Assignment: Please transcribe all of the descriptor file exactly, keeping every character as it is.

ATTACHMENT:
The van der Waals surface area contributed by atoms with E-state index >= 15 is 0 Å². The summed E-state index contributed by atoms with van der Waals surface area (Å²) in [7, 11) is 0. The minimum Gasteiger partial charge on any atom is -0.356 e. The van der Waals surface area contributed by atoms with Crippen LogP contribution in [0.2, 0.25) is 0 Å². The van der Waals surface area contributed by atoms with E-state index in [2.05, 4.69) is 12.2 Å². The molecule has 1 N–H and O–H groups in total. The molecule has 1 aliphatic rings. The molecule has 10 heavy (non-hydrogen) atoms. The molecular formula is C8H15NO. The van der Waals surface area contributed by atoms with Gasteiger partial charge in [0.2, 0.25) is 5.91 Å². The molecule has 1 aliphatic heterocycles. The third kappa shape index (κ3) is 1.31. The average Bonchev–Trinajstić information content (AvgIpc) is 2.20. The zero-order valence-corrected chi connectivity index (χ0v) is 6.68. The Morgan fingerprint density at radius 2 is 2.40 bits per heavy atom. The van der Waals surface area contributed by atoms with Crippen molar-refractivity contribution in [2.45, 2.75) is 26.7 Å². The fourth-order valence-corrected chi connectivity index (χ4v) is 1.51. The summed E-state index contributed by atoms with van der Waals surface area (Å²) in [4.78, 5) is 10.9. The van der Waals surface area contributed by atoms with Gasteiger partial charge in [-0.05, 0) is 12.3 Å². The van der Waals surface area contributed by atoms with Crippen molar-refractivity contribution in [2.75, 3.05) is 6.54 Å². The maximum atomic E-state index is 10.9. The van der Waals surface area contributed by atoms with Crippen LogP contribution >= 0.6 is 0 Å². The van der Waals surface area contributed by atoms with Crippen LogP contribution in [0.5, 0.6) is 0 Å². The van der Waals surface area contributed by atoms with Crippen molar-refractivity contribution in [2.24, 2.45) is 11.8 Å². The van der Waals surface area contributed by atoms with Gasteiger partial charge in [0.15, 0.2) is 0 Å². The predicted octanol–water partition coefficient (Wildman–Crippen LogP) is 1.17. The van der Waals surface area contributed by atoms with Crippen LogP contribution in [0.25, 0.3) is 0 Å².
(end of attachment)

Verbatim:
The van der Waals surface area contributed by atoms with E-state index >= 15 is 0 Å². The summed E-state index contributed by atoms with van der Waals surface area (Å²) in [7, 11) is 0. The minimum Gasteiger partial charge on any atom is -0.356 e. The van der Waals surface area contributed by atoms with Crippen LogP contribution in [0.2, 0.25) is 0 Å². The van der Waals surface area contributed by atoms with E-state index in [2.05, 4.69) is 12.2 Å². The molecule has 1 N–H and O–H groups in total. The molecule has 1 aliphatic rings. The molecule has 10 heavy (non-hydrogen) atoms. The molecular formula is C8H15NO. The van der Waals surface area contributed by atoms with Gasteiger partial charge in [0.2, 0.25) is 5.91 Å². The molecule has 1 aliphatic heterocycles. The third kappa shape index (κ3) is 1.31. The average Bonchev–Trinajstić information content (AvgIpc) is 2.20. The zero-order valence-corrected chi connectivity index (χ0v) is 6.68. The Morgan fingerprint density at radius 2 is 2.40 bits per heavy atom. The van der Waals surface area contributed by atoms with Crippen molar-refractivity contribution in [2.45, 2.75) is 26.7 Å². The fourth-order valence-corrected chi connectivity index (χ4v) is 1.51. The summed E-state index contributed by atoms with van der Waals surface area (Å²) in [4.78, 5) is 10.9. The van der Waals surface area contributed by atoms with Gasteiger partial charge in [-0.05, 0) is 12.3 Å². The van der Waals surface area contributed by atoms with Crippen molar-refractivity contribution in [2.75, 3.05) is 6.54 Å². The maximum atomic E-state index is 10.9. The van der Waals surface area contributed by atoms with Crippen LogP contribution >= 0.6 is 0 Å². The van der Waals surface area contributed by atoms with Crippen LogP contribution in [0.5, 0.6) is 0 Å². The van der Waals surface area contributed by atoms with Crippen molar-refractivity contribution in [2.24, 2.45) is 11.8 Å². The van der Waals surface area contributed by atoms with Gasteiger partial charge in [0.15, 0.2) is 0 Å². The predicted octanol–water partition coefficient (Wildman–Crippen LogP) is 1.17. The van der Waals surface area contributed by atoms with Crippen LogP contribution in [0.25, 0.3) is 0 Å².